I love teaching cooking to kids through our after-school enrichment classes, birthday parties, and summer camps. For a while I’ve been trying to figure out the best way to scale Kitchen Kid so I could empower kids to cook beyond Los Angeles. Raddish allows me to do just that. We adapt Kitchen Kid’s techniques, engaging lessons, and delightful recipes and package them for home kitchens anywhere.
How can Raddish help overwhelmed parents prepare food more healthfully and efficiently at home?
For me, the kitchen is the logical place to spend meaningful, “quality” time with my kids. We all have to eat – and we know it’s cheaper and healthier when we cook at home – so why not cook and eat together? Through Raddish’s beautifully illustrated recipe guides, parents and kids together can follow simple, delicious, nutritious recipes step-by-step. We even email the shopping list in advance so busy parents are ready to go when their box arrives.
I’m a working mom, and totally get that involving my kids in every recipe every day is just not always practical or efficient. But even on busy nights I take a few extra minutes so my daughter can help. Tonight, after the rest of dinner was ready, I called her in to tear lettuce for the salad and make a quick dressing.
Sure, it probably added 5 minutes to my dinner prep, but was well worth it. She delighted in the magic of seeing oil and vinegar emulsify (science), tasted the tartness of the balsamic while devouring cucumbers (palate / nutrition), and counted the Romaine leaves – I asked her to tear each into 4 pieces (math).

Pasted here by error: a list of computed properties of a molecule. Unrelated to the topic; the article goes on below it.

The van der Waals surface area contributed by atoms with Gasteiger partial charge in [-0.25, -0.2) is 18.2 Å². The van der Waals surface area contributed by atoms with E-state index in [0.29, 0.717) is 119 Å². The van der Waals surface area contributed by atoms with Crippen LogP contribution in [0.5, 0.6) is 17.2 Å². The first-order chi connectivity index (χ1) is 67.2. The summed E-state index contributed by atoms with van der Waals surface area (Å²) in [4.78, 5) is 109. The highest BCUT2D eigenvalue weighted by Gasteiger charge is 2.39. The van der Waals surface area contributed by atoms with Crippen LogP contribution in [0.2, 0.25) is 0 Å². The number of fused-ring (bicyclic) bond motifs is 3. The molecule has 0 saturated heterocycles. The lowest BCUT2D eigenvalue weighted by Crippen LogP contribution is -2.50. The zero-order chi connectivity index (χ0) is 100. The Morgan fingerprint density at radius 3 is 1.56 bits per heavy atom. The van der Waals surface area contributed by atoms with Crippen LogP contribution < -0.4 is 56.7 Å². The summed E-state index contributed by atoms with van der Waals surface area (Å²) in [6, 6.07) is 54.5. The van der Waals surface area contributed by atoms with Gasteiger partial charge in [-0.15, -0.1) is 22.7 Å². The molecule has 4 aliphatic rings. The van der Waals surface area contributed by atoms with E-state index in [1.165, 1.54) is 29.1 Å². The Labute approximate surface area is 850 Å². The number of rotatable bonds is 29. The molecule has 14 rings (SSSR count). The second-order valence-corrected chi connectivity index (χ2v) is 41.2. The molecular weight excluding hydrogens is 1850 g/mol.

Raddish boxes are designed to teach skills and create a framework for cooking with kids, so eventually empowering your kids make the salad becomes second nature, and not a “make work for mom” chore.
If kids aren’t interested in cooking (I have one who LOVES to pitch in, and one who couldn’t care less), do you have any other tips for how parents might get them involved in the kitchen or to engage with food in a positive way, other than just eating?
It is definitely true: kids who help prepare food are much more likely to eat what they’ve made. But I think it goes beyond actually cooking – and just getting kids involved with the whole process of mealtime.” I wonder – does your child like doing the dishes? (Kids LOVE playing with that soapy water!) Will he/she play waiter and take orders and set the table? Or clear the plates? How about a kitchen and fridge scavenger hunt to find all the ingredients? (Or better – take the hunt to the grocery store.)